At about 9:00 AM, the couple walked out of the hotel and started walking north. I figured it was their breakfast run, so I kept a good distance. Having been trained in military law enforcement and federal law enforcement I feel I’m pretty good at tailing someone. They slowly walked past cafes, looking at them and moving on. I started getting complacent, which is the worst thing for a PI. I saw them as they walked into a French cafe and I waited a few minutes. I assumed it was a breakfast trip and wanted to get a closer picture of them and walked in.
They were at the bar. I had no other real option other than to sit at the bar as well. So here I am, trying to be inconspicuous, and sitting three seats from them at the bar. And it’s just us. I order a drip coffee. I look over and see that they haven’t ordered anything. He has a coffee to-go cup. Shit. They leave, and I start thinking I blew it. I quickly ask for the check once they leave and get my coffee in a to-go cup. Thankfully they are at a leisurely stroll so I can catch up to them. I stay on the other side of the street, half a block to a black behind.
They’ve seen me twice. Thankfully it was two different days and close in distance from the hotel. I don’t think they have made me at this point and don’t want to be that reckless again to chance it.
Then they walked. And walked. And by the time we got to Belltown I had an idea of where we were going. It’s the foreigner on one leisure day in Seattle. Of course they are going to the Space Needle. Of course this means I’m walking two miles to deal with the most touristy thing anyone could do.
But wait! They passed it! And went to EMP! Science Fiction or music fans headed to the museum that holds both? Or maybe a Hello Kitty affianado to see the current exhibit that is horrific in its land of garish cats everywhere? It doesn’t matter, because I am just happy they aren’t going to the Space Needle. There isn’t anywhere to hide in the elevator or viewing deck at the Space Needle without looking suspicious. And with the museum, it’s easy to take photos with a cell phone and not look suspicious. So after waiting 4 minutes after they walked in I followed.
The building has a few entrances and exits. And at this time of day, the lines for the tickets are all but non-existent. But with my luck it’s just us in the small lobby area with them at the counter. I tried my best to hide behind the pillar and bring my cell up to my head. Just then the wife gets on her cell phone and walks out the door to stand outside, trapping me between the two of them.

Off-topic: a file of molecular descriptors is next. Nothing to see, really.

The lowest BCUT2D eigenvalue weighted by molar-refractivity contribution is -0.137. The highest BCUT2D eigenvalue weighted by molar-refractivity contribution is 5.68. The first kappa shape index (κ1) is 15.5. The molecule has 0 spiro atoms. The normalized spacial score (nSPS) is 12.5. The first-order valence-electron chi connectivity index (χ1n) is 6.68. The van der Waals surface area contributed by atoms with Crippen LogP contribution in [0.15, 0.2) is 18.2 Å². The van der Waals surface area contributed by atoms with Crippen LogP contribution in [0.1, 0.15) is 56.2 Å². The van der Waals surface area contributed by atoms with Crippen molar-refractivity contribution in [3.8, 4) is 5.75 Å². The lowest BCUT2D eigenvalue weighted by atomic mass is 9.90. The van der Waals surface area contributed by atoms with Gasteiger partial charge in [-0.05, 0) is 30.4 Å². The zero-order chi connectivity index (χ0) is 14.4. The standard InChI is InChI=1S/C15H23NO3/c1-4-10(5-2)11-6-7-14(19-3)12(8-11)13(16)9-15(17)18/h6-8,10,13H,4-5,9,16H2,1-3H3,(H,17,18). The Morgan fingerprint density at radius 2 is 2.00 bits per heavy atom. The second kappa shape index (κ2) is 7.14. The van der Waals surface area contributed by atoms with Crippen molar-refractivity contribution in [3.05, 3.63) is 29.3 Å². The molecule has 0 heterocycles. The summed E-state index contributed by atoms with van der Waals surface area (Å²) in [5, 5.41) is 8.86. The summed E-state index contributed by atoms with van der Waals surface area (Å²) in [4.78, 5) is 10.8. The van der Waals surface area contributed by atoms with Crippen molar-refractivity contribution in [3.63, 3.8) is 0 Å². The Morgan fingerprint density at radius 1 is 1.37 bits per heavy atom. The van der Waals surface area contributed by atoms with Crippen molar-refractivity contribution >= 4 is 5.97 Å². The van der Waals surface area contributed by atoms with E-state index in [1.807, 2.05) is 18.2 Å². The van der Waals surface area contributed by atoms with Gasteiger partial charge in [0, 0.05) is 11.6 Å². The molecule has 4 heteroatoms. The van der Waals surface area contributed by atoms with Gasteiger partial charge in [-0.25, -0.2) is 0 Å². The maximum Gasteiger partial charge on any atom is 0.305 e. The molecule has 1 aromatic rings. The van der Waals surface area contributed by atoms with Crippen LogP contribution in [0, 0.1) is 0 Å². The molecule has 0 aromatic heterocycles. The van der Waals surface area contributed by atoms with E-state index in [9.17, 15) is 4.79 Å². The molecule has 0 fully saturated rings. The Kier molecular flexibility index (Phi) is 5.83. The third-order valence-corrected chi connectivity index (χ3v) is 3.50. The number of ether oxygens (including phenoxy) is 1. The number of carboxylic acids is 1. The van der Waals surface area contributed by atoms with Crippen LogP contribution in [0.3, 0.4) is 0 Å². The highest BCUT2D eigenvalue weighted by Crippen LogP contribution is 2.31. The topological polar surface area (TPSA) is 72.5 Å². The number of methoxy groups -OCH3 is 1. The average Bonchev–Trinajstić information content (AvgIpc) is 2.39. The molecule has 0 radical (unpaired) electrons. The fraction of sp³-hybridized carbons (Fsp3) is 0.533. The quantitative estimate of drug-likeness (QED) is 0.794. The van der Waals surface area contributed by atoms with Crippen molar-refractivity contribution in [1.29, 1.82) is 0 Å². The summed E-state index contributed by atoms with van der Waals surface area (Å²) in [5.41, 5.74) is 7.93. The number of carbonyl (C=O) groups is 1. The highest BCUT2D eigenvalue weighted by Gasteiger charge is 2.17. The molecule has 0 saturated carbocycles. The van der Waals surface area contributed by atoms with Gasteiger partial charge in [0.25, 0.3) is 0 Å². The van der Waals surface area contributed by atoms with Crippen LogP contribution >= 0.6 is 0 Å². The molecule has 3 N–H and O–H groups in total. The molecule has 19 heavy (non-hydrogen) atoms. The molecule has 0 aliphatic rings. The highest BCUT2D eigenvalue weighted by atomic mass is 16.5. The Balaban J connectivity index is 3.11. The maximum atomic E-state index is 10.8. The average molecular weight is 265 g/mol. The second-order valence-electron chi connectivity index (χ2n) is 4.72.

I’m screwed. I know it. I’m anticipating him walking up to confront me. I play all the responses I could give like some kind of terminator trying to blend in. I round the pillar to look and see if he is coming toward me and there’s no one there. I assume he has gone in ahead of her, and I make the decision to go to the restroom to my right before buying a ticket.
And ran right into the not-husband.
I didn’t even look him in the eye. At this point I am pretty sure I’m done. No words said thankfully. I look at myself in the sink mirror and curse myself for being off on my game. Too brazen. I know better. I’m trained better.
I’m an idiot. Just like them.
I wait a minute and walk out to buy my ticket and go in. I look out to the entrance and see her still sitting outside on the phone. He is standing over her, not saying anything. I buy a ticket and walk into the gift shop to keep an eye on them. The not-husband eventually walks in and goes past me into the music portion of the museum. Five minutes go by, and she’s still on the phone. I get antsy and decide to find the guy. I have his phone number and will *67 him to get even more evidence that the individual is the suspected target the husband told me about.
He’s gone. I do a thorough sweep of the museum. Gone.
I walk back toward the entrance and can see she is already gone too.
I go back through the museum one more time. I already know my luck. Just as I get to the other side of the museum with the main entrance, a new song comes over the speakers:
“Call me morbid, call me pale
I’ve spent six years on your trail
Six full years of my life on your trail
And if you have five seconds to spare
Then I’ll tell you the story of my life :
Sixteen, clumsy and shy
I went to London and I…”
Oh, and by the way, the wife is from London. Of course she is.